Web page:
So like I said I made peace and changed my expectations going into the final episode, so I really liked it. I thought last night’s finale was incredibly gripping, very suspenseful, and downright scary at times. Thought there was some great back and forth between Marty and Rust, which, when you really think about it, is what truly separates this show from others. I was OK with them not addressing the rest of the suspected members of the Yellow King cult, primarily because like I said I changed my expectations. Like Marty said “We ain’t gonna catch em all.” I thought McConaughey’s speech at the end about his daughters was a fantastic scene and tremendous acting. I didn’t really care for a Rust Ramble at the very end wrapping it up, although I guess thats pretty fitting. I straight up hated the final line about the light winning. Thought that was very corny. Rust now showing signs of optimism as the two cops who survive the most improbable injuries limp off together smiling was pretty lame. But only lame as far as TV finales go. As an 8 hour movie ending, it doesn’t bother me one bit.

As far as Nic Pizzolatto and this interview goes – there’s some pretty interesting stuff coming right from the horse’s mouth. Season 2 sounds like it kinda sucks but then again 9 weeks ago I dont think I would have ever thought Woody and McConaughey chasing a murderer would have been as powerful as it was so we’ll just have to wait and see. Women and the US Transportation system is not really gonna hook me in right now though. As far as the way he’s looking back at season 1, and ultimately what irks me about him, is that he sounds hypocritical when talking about the fans’ reactions as compared to what the show really is. I completely understand the notion that internet fans made up theories and narratives and story lines and are now mad they weren’t resolved and thats not fair to the creator. But then you listen to him describe Erol’s voice changes:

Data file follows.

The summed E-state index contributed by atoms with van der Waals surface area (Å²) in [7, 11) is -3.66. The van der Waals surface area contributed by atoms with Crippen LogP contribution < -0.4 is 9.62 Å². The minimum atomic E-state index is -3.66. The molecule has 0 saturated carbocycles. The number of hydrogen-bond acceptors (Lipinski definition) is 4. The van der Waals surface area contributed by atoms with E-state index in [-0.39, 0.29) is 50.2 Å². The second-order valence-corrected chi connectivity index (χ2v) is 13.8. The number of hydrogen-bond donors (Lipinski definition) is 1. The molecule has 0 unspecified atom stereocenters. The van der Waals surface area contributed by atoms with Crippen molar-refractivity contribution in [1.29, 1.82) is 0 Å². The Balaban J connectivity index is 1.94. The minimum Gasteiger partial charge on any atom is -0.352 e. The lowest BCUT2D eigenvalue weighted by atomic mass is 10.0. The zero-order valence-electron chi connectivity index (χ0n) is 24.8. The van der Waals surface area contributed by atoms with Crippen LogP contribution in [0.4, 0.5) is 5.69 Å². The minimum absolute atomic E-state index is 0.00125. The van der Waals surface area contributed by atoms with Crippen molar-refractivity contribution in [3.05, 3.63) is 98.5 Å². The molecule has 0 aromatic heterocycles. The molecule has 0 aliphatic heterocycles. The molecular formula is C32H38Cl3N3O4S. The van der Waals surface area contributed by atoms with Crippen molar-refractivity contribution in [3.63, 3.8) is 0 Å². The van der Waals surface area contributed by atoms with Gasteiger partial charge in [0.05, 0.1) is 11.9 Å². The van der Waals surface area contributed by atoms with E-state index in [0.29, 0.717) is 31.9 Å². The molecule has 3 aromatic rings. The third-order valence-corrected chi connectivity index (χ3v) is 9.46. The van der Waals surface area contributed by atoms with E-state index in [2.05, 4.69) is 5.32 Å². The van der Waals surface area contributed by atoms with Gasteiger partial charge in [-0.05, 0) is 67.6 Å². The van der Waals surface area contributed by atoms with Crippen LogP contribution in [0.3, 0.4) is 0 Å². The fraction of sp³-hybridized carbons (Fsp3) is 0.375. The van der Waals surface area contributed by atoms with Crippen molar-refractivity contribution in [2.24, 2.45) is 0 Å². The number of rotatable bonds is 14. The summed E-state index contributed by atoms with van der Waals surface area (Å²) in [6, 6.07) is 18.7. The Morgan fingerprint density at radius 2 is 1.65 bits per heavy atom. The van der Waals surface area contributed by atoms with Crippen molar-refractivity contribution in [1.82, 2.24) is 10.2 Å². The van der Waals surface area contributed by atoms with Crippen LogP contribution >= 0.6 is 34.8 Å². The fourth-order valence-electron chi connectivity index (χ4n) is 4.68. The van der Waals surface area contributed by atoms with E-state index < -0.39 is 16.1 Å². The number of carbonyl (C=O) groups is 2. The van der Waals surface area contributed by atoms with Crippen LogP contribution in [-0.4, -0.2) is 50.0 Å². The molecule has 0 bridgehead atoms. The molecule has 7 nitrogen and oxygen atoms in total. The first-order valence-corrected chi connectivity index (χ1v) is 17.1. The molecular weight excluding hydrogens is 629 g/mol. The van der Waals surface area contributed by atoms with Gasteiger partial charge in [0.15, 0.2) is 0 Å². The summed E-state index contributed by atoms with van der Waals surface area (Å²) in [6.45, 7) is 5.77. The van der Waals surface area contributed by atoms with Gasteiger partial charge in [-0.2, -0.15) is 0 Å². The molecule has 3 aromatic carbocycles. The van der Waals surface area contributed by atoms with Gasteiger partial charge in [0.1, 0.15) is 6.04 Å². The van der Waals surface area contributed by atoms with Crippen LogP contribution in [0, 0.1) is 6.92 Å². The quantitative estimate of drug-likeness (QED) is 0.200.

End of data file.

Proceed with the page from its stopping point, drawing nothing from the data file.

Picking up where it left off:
“There was this idea that when he talks in his real voice, it’s very slurred because of the scarring. My background for him was that he learned how to enunciate properly through watching all these old VCR movies. And that brings us back to the idea of storytelling, right? At one minute he can affect this Andy Griffith good ol’ boy voice, the next he can sound like James Mason, and when he wants to use his real voice, he sounds like something wounded and damaged. And then when Cohle is in Carcosa, he sounds like something entirely different”

and he’s got his own ridiculous backstory about why that was going to happen. I mean that quote right there is something straight out of one of those reddit forums making predictions. If thats they way he’s written and presented the story, with a crazy unspoken backdrop in his mind, then of course the most diehard viewers are going to be creating their own as they watch along too. The rest of the interview, as well, talking about how the Dora Lange murder was just a vehicle to tell the story and the rest of the rhetoric about Cohle and Rust – its clearly a show where you’re supposed to dig deeper and look further than beyond the surface. So people did that, and in the end when a lot of the plot ended up just being a “what you see is what you get” thing, of course those people are gonna be disappointed. Always impossible to please everyone with high profile finales, but I also think this guy kinda set himself up when he made 8 episodes chock full of very specific, deliberate, elaborate quotes, shots, and hints and didn’t address half of them. Looking at this interview where he said he doesn’t even care about serial killers, its clear the plot surrounding the “bad guys” was never even important to him. Has always been, and always was, just about Rust and Cohle. Which – again – is fine. I just think that means there’s a lot left to be desired. A portion that was not satisfying because the writer admittedly wasn’t focused on it. Ultimately its a good finale and a great mini series. If there had been more time to perhaps go down those roads with more twists and turns (FYI, for all the TV hipsters out there talking about “abused audiences, a “twist” is not a bad thing when done right) if could have been a better TV show.

A lot more to come on Barstool DVR later this week